Principle 1 – Culture of safety Every organisation involved in providing NHS healthcare should actively foster a culture of safety and learning in which all staff feel safe to raise concerns. How can you describe a culture? What does it look like? I am sure that there has been many an hour at board meetings discussing this very subject. Describing the ideal safety culture is easy, we are told to adopt a ‘just culture’, however fostering a culture of safety is not that simple, following a guide doesn’t work. ‘Fostering a culture’ means to nurture and support a way of working. This principle also asks for Trusts to ‘actively foster’, to me this means that it is a dynamic action. It is not just a ‘thing’ that is said, but a ‘thing’ that you do. Working in the NHS for years, I feel I have become institutionalised, along with middle management. Bad habits are hard to break, we may start out trying to change our behaviours, but the old-world bites back. Its easy to fit in. It feels safer for us to fit in. There are multiple layers of management. Each layer has its own processes and brings with it its own culture. Hierarchy is steep in the NHS, if you do not go through the correct chain of command, you may be labelled as a troublemaker or whistleblower. This principle mentions that ALL staff should feel safe to raise concerns. As a clinician, I have the safety net of my professional body, they will support me. But what about porters, domestic and support staff or volunteers? Do they feel empowered to speak up? They may feel at the very bottom of this hierarchy. How are Trusts ensuring that they also have a voice? This principle excludes the most important group. Patients. Why are Trusts not empowering patients to speak up? Why are there no robust mechanisms for them to speak up? It is not just staff that need to feel safe in speaking up, it's patients and their families. Principle 2 – Culture of raising concerns Raising concerns should be part of the normal routine business of any well-led NHS organisation. I have raised concerns where I work, as I am sure we all have. We do it via Datix. There is a usual process. We spot the harm/concern and we log it on the computer. It gets graded by the safety team and we hear nothing back. It then happens again and the cycle repeats. This within normal behaviour. This is normal routine. Many staff are not happy with this routine of raising concerns. They have taken the effort to take the time to log the concern but feel disengaged when they hear nothing back. So why bother? They bother because it is to cover themselves and they also bother in the hope that improvements will be made. However, what if these concerns are larger. What if these concerns you have are a system wide problem? Datix is not always the correct route, it doesn’t fit. You can alert your manager, who then will alert their manager and so it goes up the chain. If at any point you feel you are not being listened to you can then go and see your Freedom to Speak Up Guardian (FTSUG). Sounds ideal. Some FTSUG work part time, some work clinically on top of this role. They are not always easily accessible. I am unclear on what value they bring to an organisation. What changes can they make? Are they listened to? Have they been put there to ‘tick the box’? Principle 3 – Culture free from bullying Freedom to speak up about concerns depends on staff being able to work in a culture which is free from bullying and other oppressive behaviours. I have raised concerns where I work. If I follow the usual routine of raising concerns, all is good. Nothing happens. If I raise a concern outside of the normal routine, this is where the problems start. Reflecting back on a time when I raised a concern about three wards and their lack of equipment, I raised the concern with the Matron and the Patient Safety lead. More equipment needed to be purchased to prevent harm from happening to patients. This equipment was needed urgently, and I felt that the Datix system would take too long and harm would have happened before the problem was addressed. I received an email from the Head of Nursing for that area, defending why there was a lack of equipment and that I was wrong for emailing the Matron and the safety lead, that I went through the wrong channels and that she would like to see me to discuss the matter. Of course, I accepted the offer of meeting up. After all, what had I done wrong? Emailed the wrong person? Raised a concern? Had I spoken out of turn? When I received this email I felt upset and scared, then angry. This was bullying behaviour from a senior member of the Trust. I then thought, why? The Head of Nursing was known to me. She has been a real inspiration to me, so what has happened? This must be a cultural way of coping with concerns that are directly involved in the way she had managed this area. Now she was being faced with a concern raised by someone low down in the ranks, which could possibly look like an attack on the way she manages this area. Was she annoyed that she wasn’t involved in the email trail? Whatever it was, the way that the concern was raised was out of the usual. It upset the way we do things round here. I don’t want to be labelled as a whistleblower. I am doing my job and doing what the board have asked. I am raising concerns. As you see this blog is anonymous. The fear of vilification is strong and is very real. And all this with an issue where my intervention prevented a never event and for which I was thanked. With this experience, will I raise concerns again in real time to prevent harm? Or will I choose to go through the official route, wait and see if anything happens and be ready to explain (if asked) when the Trust undertakes a serious incident investigation or defends a clinical negligence claim? Principle 4 – Culture of visible leadership All employers of NHS staff should demonstrate, through visible leadership at all levels in the organisation, that they welcome and encourage the raising of concerns by staff. Initiating the FTSUG in every NHS Trust was a great idea, however, if we had visible leadership that welcomed and encouraged raising of concerns, we would not need this service. The FTSUP is a sticking plaster for a deeper routed problem. The Head of Nursing had a very human response to my concerns. She was defending actions that others had taken and defending why the problem happened. This is a natural reaction to feeling threatened, so perhaps I was in the wrong in the tone in which I raised the concern? This led me to question what training middle managers have on dealing with staff or patient concerns. When confronted with a concern do they know what to do? What do they do with this knowledge, how do they communicate with the staff or patient raising the concern? How do they raise up the line with their directors and the Board? Will they be thanked for highlighting opportunities to improve or will they be met with defensiveness and hostility? And what about ‘raising concerns’ training for staff and patients? We also need to know what is expected of us and what we can expect back, that someone has our back when we raise concerns. Principle 5 – Culture of valuing staff Employers should show that they value staff who raise concerns, and celebrate the benefits for patients and the public from the improvements made in response to the issues identified. If adequate training in this area existed perhaps more staff and patients would speak up as they feel that they were being heard, being cared for and feel safe. In turn, middle management would feel more equipped to handle concerns with a more inquisitive approach rather than one of defence. Being involved in improvements in care is a wonderful experience. Seeing that you have made a difference to patients is a privilege. We need to react to people raising concerns in a different way, using a different lens and we all need the training and support to do so. What are Trusts doing to show that raising concerns is welcomed, makes a difference and helps us improve safety? Shouldn’t this be publicly reported to staff, to commissioners and the general public? Principle 6 – Culture of reflective practice There should be opportunities for all staff to engage in regular reflection of concerns in their work. Reflections of our concerns for work could be taken as evidence, this has been seen in the Dr Garber incident. This has made us fearful of writing our reflections down. Shwartz rounds are great but take a lot of organising and are only for the few staff. Time will always be an issue, so quick-fire reflections about what has gone wrong, and even better what has gone right, with your immediate team are a fantastic opportunity. We try and have after action reviews, however the harsh reality of clinical practice does not lend itself to a half a dozen staff downing tools to talk about just what happened. The capacity to do this is just not there. I am reflecting now on concerns that I have raised. It’s a shame I don’t feel confident in putting my name to this blog for fear of what my Trust will say. As I said, I do not want to be a whistleblower, none of us do. We want to raise concerns, have them acted on and keep our patients safe. Call for action At present the conditions are not right for us to speak up safely for these reasons: Our current reporting process doesn’t fit large system wide concerns, this is set up for incidents that have already harmed patients or staff. A Just Culture approach is spoken about but is not demonstrated or welcomed when concerns are raised. Staff are not equipped to handle concerns once they are raised to them. Patients or staff are not encouraged to speak up or have the mechanism to do so. Taking time out to reflect on our concerns and our practice is not valued. There are some great initiatives out there, but unless the fundamentals are in place to allow safe speaking up repeated harm will continue to happen.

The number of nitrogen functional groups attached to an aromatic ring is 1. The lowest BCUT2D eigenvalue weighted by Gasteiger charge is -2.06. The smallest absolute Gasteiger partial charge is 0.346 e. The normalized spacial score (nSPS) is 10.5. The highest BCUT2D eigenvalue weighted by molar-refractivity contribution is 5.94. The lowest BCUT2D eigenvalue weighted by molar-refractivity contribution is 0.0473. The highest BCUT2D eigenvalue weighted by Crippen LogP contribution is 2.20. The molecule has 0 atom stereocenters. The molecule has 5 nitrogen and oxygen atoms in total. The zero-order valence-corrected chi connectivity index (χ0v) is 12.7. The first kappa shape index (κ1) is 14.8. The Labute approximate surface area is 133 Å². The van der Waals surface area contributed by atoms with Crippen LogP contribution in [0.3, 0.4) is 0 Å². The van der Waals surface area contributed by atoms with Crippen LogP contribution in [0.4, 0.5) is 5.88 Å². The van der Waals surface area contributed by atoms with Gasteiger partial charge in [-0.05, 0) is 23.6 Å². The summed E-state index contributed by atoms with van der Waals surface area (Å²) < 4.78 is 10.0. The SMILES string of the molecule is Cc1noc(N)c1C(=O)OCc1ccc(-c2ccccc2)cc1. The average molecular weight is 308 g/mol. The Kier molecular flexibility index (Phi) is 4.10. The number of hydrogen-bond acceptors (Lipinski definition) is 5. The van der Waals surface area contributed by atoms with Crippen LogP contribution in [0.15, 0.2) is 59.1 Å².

6. Content Article